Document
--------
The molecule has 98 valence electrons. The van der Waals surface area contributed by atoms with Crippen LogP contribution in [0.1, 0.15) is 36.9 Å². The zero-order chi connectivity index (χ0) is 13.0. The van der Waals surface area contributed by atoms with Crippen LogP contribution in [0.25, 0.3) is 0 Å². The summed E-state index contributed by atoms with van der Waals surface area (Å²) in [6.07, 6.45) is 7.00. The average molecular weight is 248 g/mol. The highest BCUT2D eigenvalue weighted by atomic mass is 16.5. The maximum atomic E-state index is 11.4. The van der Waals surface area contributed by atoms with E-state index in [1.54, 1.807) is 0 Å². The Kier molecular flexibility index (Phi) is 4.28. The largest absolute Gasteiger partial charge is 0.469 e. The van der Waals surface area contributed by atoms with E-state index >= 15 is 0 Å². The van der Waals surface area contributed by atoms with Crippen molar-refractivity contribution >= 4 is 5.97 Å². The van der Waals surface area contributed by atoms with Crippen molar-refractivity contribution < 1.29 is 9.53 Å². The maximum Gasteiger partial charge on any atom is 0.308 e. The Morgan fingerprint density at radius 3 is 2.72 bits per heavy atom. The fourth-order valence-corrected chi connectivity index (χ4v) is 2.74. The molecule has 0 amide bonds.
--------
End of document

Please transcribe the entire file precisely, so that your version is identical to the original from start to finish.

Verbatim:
The molecule has 98 valence electrons. The van der Waals surface area contributed by atoms with Crippen LogP contribution in [0.1, 0.15) is 36.9 Å². The zero-order chi connectivity index (χ0) is 13.0. The van der Waals surface area contributed by atoms with Crippen LogP contribution in [0.25, 0.3) is 0 Å². The summed E-state index contributed by atoms with van der Waals surface area (Å²) in [6.07, 6.45) is 7.00. The average molecular weight is 248 g/mol. The highest BCUT2D eigenvalue weighted by atomic mass is 16.5. The maximum atomic E-state index is 11.4. The van der Waals surface area contributed by atoms with E-state index in [1.54, 1.807) is 0 Å². The Kier molecular flexibility index (Phi) is 4.28. The largest absolute Gasteiger partial charge is 0.469 e. The van der Waals surface area contributed by atoms with E-state index >= 15 is 0 Å². The van der Waals surface area contributed by atoms with Crippen molar-refractivity contribution >= 4 is 5.97 Å². The van der Waals surface area contributed by atoms with Crippen molar-refractivity contribution < 1.29 is 9.53 Å². The maximum Gasteiger partial charge on any atom is 0.308 e. The Morgan fingerprint density at radius 3 is 2.72 bits per heavy atom. The fourth-order valence-corrected chi connectivity index (χ4v) is 2.74. The molecule has 0 amide bonds.